Leigh-Anne (second left) with Jesy, Jade and Perrie in Little Mix, 2011

Pinnock reflects on how she internalized the belief that she was the issue, leading to a loss of confidence. She shares her efforts to close the gap, including taking extra vocal lessons, working harder in dance, trying to be more vocal in interviews, and experimenting with different aesthetics in hopes of finding an appealing identity – ultimately losing her true self in the process. She remembers being the girl who brightened up any room and was described as kind and caring by others. It was puzzling to her why someone with those qualities would be treated poorly.

After nine years, Jesy Pinnock finally came to terms with her struggles with anxiety when it came to interacting with fans and performing for audiences who seemed uninterested in her. In March 2020, Little Mix traveled to Brazil for the first time, and Pinnock was overwhelmed by the support of the majority of Black fans who came to their headlining festival performance. This experience helped her realize that there were Black women who connected with her music, even though she had not seen them at previous shows or fan events. However, while it confirmed her feelings of being undervalued and unseen, the pain still remained as these experiences continued to happen. Even upon returning to the UK, Pinnock still felt the same way.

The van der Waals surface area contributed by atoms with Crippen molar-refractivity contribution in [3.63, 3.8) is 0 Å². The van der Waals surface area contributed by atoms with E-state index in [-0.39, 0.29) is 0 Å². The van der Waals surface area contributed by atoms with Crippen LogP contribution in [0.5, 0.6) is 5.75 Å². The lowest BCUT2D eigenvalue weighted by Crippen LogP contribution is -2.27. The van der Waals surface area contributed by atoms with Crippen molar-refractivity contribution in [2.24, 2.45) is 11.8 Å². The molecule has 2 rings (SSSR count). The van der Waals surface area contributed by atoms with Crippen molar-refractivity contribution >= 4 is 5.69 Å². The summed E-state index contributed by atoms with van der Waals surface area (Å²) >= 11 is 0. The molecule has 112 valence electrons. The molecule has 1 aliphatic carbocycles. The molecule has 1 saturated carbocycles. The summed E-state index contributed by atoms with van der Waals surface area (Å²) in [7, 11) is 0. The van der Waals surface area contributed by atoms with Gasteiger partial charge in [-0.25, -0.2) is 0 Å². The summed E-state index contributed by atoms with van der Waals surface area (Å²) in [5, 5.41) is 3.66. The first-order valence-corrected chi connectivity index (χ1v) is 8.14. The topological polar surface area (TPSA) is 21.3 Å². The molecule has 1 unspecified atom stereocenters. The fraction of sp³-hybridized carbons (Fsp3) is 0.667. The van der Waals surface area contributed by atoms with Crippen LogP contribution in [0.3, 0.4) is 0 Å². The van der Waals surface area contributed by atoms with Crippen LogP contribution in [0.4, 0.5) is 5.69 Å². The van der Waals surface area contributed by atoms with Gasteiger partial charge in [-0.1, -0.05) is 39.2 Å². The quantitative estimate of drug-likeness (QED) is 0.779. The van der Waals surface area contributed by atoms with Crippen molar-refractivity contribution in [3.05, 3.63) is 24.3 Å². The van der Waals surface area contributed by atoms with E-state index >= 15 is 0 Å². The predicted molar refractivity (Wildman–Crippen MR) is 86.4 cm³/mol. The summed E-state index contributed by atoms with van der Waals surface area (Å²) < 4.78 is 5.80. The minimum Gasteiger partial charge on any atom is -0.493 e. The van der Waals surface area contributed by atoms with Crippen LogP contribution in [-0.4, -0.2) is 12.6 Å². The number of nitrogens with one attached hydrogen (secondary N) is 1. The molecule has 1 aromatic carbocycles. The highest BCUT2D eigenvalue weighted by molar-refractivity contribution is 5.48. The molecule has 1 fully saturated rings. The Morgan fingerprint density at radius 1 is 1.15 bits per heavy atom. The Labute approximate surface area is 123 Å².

Several months later, during the height of the COVID-19 pandemic, a police officer in Minnesota killed George Floyd, sparking a global reckoning with the impact of racism. Privately, Pinnock had already begun to release some of the burden she had been carrying for years by confiding in bandmate Thirlwall and some close backing dancers, who shared similar backgrounds with her mother of Egyptian and Yemeni heritage. However, she had never publicly addressed race before. Following Floyd’s murder and the subsequent increase in awareness, Pinnock felt compelled to share her personal experiences in a heartfelt video on her Instagram page.

The reaction was mostly understanding and supportive, giving Pinnock the confidence to effect change. She collaborated with the BBC on a documentary called Leigh-Anne: Race, Pop & Power, but faced criticism when it was first announced as Leigh-Anne: Colourism & Race. Being a fair-skinned Black woman with mixed-race parents (both of Jamaican and Bajan descent), she was seen as an unfit person to lead a conversation about the complex impact of white privilege on the Black community, especially dark-skinned Black women.